Syrian TV has broadcast images that it claims show the aftermath of an Israeli airstrike on a research centre on the outskirts of Damascus, prompting an Iranian military leader to warn of a "retaliatory blow" against the "criminals" responsible.
US officials say the strike hit a convoy transporting anti-aircraft weapons destined for the militant Lebanese group Hezbollah.
Syria, which initially denied the incident, later said the target was a scientific research facility in Jamraya, north-west of Damascus.
The first purported images of the site, shown on Al-Ikhbariya TV on 2 February, show destroyed cars, trucks and military vehicles, along with a damaged building. A caption read: "Consequences of the Israeli aggression on the Jamraya centre."
According to US government sources, Israeli aircraft struck a weapons convoy carrying Russian-made SA-17 anti-aircraft missiles near the town of al-Zabadani, close to the Lebanese border on Wednesday 30 January.
But in a statement, the Syrian government said the strike hit a scientific research facility in the suburb of Jamraya, north-west of Damascus.
Western intelligence agencies have said they suspect the site is a weapons manufacturing facility. The site has been the target of months of attacks by Syrian rebels, who believe it is a chemical weapons manufacturing plant.
The Assad regime said the strike was part of an Israeli plot, and evidence of a link between Israel and the militias seeking to bring down the government.
Syrian TV quoted the head of a clan in the Daraya area of Damascus saying Israeli intelligence had been operating a surveillance unit in the area, and the unit was passing on intelligence useful in planning and implementing attacks in Syria.
While the US version of what happened appears to be at odds with that of the Syrian regime, some reports have sought to link the accounts, with the convoy said to have been struck while parked at the Jamraya facility, and en route to the main highway to Lebanon, though reports remain unclear.
Addressing a conference in Munich on 3 February, Israeli defence minister Ehud Barak appeared to acknowledge Israel's involvement in the air strike.
"What happened in Syria several days ago is proof that when we said something we mean it... We say that we don't think it should be allowed to bring advanced weapons systems into Lebanon," he said.
Barak said he believed the defeat of the Assad regime would "happen imminently", adding: "This will be a major blow to the Iranians and Hezbollah. I think that they will pay the price."
En route to the same conference, Turkish foreign minister Ahmet Davutoglu condemned Israel's alleged strike, and urged Damascus to retaliate.
"Why didn't Assad even throw a pebble when Israeli jets were flying over his palace and playing with the dignity of his country?" the Hurriyet news agency quoted Davutoglu as saying.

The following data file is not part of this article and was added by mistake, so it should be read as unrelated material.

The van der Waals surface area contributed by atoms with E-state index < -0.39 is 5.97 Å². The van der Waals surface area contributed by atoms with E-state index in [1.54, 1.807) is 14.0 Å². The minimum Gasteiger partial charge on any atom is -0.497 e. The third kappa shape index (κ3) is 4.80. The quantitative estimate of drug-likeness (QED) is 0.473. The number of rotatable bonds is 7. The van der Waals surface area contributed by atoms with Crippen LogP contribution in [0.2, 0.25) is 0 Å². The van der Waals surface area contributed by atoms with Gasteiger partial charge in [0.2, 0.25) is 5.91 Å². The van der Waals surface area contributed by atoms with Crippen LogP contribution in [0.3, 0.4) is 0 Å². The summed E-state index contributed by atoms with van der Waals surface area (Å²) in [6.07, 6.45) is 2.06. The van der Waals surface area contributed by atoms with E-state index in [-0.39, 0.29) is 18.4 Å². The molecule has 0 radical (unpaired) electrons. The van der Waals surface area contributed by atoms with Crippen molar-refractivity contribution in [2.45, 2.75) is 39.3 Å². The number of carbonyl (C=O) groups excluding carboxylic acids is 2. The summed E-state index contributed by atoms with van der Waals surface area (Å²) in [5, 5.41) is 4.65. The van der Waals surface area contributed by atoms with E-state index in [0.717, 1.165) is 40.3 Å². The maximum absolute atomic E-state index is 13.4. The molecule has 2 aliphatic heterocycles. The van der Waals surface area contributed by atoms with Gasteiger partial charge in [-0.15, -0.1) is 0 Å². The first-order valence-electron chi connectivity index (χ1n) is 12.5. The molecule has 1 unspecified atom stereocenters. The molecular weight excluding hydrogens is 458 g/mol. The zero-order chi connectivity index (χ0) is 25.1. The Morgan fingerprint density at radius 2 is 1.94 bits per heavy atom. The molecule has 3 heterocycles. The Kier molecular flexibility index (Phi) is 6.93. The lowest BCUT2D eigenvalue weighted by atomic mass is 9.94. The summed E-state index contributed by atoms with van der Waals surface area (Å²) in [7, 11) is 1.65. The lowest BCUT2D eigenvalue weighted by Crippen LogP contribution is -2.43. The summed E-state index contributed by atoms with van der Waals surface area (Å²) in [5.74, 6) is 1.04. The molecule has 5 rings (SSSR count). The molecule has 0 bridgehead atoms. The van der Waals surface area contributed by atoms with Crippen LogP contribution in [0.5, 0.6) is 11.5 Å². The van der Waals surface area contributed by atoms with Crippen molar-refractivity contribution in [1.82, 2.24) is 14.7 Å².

"Why didn't the Syrian Army, which has been attacking its own innocent people for 22 months now - from the air with jets, and by land with tanks and artillery fire - respond to Israel's operation?
"Why can't Assad, who gave order to fire Scud missiles at Aleppo, do anything against Israel?" he asked.
He said he suspected Israel and the Assad regime were collaborating, but vowed Turkey would not allow Israel to attack a fellow Muslim country without retaliation.
In Iran, the deputy head of the armed forces, Brigadier General Masoud Jazayeri issued a dire warning that Israel would pay for its attack.
"Syria's response to the recent aggression of the Zionist regime against this country will send this regime into a coma," Brig Gen Jazayeri said.
"In the new era, the criminals should know that behind their every blow lies a massive retaliatory blow, whose time, level and magnitude will be determined by the resolve of the free and anti-hegemonic nations."
The chairman of Iran's parliament, Ali Larijani, blamed the US for standing in the way of resistance movements in the region.
"The world is witnessing a vengeance carried out by the West, particularly the US, and some backward elements in the region against resistance," he said.
Meanwhile, a senior Iranian security official has arrived in Damascus for talks with senior regime officials, including Assad.
Saeed Jalili, the secretary of Iran's Supreme National Security Council, met Syria's minister for national reconciliation, Ali Haidar, to discuss ways of promoting an Assad-backed initiative to end the conflict.
"Syria is considered the front line of the Muslim world in the face of the Zionist enemy," Jalili said. "Enemies are attacking the Syrian infrastructure and imposing economic sanctions on it, in a desperate attempt to break the resistance and steadfastness of the Syrian nation.
"It is our duty to provide all kinds of assistance to alleviate the Syrian people's suffering," he said.
Assad said in January that he wanted to hold national reconciliation talks and draft a new constitution, but would exclude rebel militias from the talks. Opposition groups rejected the proposals.
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